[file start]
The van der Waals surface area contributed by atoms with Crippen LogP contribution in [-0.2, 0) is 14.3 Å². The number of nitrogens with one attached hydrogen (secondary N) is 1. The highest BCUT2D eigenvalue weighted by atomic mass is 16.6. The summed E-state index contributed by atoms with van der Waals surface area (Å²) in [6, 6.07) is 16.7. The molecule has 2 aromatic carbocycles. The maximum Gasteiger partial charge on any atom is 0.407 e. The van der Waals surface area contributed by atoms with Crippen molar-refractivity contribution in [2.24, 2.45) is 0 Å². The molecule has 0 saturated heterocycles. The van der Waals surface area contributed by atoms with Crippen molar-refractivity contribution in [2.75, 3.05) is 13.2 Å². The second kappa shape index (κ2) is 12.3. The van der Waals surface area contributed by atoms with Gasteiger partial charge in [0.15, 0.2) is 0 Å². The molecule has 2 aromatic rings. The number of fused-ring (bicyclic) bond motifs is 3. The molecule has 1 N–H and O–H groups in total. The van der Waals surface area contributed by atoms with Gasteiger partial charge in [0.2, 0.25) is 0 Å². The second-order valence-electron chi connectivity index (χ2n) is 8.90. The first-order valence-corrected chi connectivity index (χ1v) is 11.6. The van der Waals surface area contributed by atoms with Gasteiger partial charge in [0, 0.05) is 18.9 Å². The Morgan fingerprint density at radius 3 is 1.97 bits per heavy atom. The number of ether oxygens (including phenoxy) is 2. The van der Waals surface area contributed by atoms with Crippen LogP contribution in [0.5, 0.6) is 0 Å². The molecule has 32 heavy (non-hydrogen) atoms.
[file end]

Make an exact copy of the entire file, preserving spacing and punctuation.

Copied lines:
The van der Waals surface area contributed by atoms with Crippen LogP contribution in [-0.2, 0) is 14.3 Å². The number of nitrogens with one attached hydrogen (secondary N) is 1. The highest BCUT2D eigenvalue weighted by atomic mass is 16.6. The summed E-state index contributed by atoms with van der Waals surface area (Å²) in [6, 6.07) is 16.7. The molecule has 2 aromatic carbocycles. The maximum Gasteiger partial charge on any atom is 0.407 e. The van der Waals surface area contributed by atoms with Crippen molar-refractivity contribution in [2.24, 2.45) is 0 Å². The molecule has 0 saturated heterocycles. The van der Waals surface area contributed by atoms with Crippen molar-refractivity contribution in [2.75, 3.05) is 13.2 Å². The second kappa shape index (κ2) is 12.3. The van der Waals surface area contributed by atoms with Gasteiger partial charge in [0.15, 0.2) is 0 Å². The molecule has 2 aromatic rings. The number of fused-ring (bicyclic) bond motifs is 3. The molecule has 1 N–H and O–H groups in total. The van der Waals surface area contributed by atoms with Gasteiger partial charge in [0.2, 0.25) is 0 Å². The second-order valence-electron chi connectivity index (χ2n) is 8.90. The first-order valence-corrected chi connectivity index (χ1v) is 11.6. The van der Waals surface area contributed by atoms with Gasteiger partial charge in [0, 0.05) is 18.9 Å². The Morgan fingerprint density at radius 3 is 1.97 bits per heavy atom. The number of ether oxygens (including phenoxy) is 2. The van der Waals surface area contributed by atoms with Crippen LogP contribution in [0.5, 0.6) is 0 Å². The molecule has 32 heavy (non-hydrogen) atoms.